Uganda Honors Slain Tourists: Road to Remember Victims of Tragic Attack

Afaf Fahchouch
Afaf Fahchouch
3 Min Read
Uganda Honors Slain Tourists: Road to Remember Victims of Tragic Attack

Uganda has approved a poignant tribute to honor the memory of two foreign tourists who tragically lost their lives in Queen Elizabeth National Park at the hands of suspected ADF rebels. The Minister for ICT and National Guidance, Dr. Chris Baryomunsi, announced that the cabinet has passed a resolution to name one of the country’s roads after David Jim Barlow, a British citizen, and his South African wife, Emmaretia Celia Geyer. The couple, along with their Ugandan driver, Eric Alyai, met an untimely demise during an attack by suspected ADF rebels within Queen Elizabeth National Park.

Minister Baryomunsi stated, “As a cabinet, we have decided that in memory of these tourists who lost their lives in Queen Elizabeth, we will name one of the roads in Uganda after them.”

Additionally, he revealed that the Ugandan government, through its High Commission in London, is in contact with the families of the deceased. The families will receive support, and the driver, who was from Kaberamaido, will also be assisted.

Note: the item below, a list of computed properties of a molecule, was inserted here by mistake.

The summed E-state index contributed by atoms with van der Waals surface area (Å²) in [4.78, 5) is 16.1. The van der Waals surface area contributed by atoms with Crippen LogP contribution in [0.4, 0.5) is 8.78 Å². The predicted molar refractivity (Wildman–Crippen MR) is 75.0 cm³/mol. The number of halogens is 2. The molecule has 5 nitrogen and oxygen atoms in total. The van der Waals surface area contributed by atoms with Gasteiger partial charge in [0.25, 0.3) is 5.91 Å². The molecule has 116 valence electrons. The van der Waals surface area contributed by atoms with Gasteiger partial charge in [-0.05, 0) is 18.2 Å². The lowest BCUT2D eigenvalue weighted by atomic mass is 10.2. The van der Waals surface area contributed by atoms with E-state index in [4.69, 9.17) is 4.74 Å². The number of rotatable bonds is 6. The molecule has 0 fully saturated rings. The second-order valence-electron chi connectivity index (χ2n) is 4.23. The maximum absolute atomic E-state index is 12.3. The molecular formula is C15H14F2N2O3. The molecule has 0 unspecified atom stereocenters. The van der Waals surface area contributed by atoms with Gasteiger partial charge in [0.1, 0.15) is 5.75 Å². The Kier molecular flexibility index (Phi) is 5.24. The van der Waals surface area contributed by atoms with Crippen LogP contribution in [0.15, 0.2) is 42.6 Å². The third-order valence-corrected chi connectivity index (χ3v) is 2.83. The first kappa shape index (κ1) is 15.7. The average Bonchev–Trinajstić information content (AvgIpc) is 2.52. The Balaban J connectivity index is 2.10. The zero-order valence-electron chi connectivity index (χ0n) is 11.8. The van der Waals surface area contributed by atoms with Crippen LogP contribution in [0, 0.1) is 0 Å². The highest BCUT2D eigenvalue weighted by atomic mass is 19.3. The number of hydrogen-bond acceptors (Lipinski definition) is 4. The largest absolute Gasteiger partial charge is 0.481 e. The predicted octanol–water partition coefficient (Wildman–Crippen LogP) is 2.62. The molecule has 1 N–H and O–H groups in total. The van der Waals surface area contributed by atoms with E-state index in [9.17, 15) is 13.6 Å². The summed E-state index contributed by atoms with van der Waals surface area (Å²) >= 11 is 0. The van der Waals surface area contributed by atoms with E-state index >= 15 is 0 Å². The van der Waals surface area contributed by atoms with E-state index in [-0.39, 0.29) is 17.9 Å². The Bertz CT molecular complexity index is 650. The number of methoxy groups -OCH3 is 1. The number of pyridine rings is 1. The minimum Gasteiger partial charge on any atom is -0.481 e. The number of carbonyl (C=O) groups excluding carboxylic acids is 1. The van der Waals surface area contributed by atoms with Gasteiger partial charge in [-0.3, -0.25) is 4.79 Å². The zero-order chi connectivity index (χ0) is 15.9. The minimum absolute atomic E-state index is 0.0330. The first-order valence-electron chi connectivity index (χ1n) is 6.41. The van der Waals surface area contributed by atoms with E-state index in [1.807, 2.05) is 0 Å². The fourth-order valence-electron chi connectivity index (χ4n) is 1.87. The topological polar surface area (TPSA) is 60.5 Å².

The tragic incident occurred when suspected ADF rebels, later identified as terrorists, ambushed the tourists’ vehicle within Queen Elizabeth National Park. They fatally shot the tourists and set the vehicle ablaze.

The bodies of the two tourists currently remain at Mulago Hospital in Kampala, awaiting the arrival of forensic teams from the UK and South Africa. These teams will collaborate with Ugandan forensic experts to conduct autopsies.

Although Minister Baryomunsi did not elaborate on the reasoning behind naming a road after the two tourists, it is widely believed that this gesture serves to commemorate their memory and emphasize their significance in the public consciousness.

Situated in the southwest region of the country, approximately 400 km from Kampala, Queen Elizabeth National Park is Uganda’s second-largest and most renowned conservation area, covering 1,978 square kilometers.

Originally gazetted as Kazinga National Park in 1952, its name was changed two years later in honor of a visit by the British monarch.

Queen Elizabeth National Park is renowned for its awe-inspiring biodiversity, including the unique tree-climbing lions found in the Ishasha sector of the park. This makes Queen Elizabeth National Park the second most famous area in Africa for tree-climbing lions.


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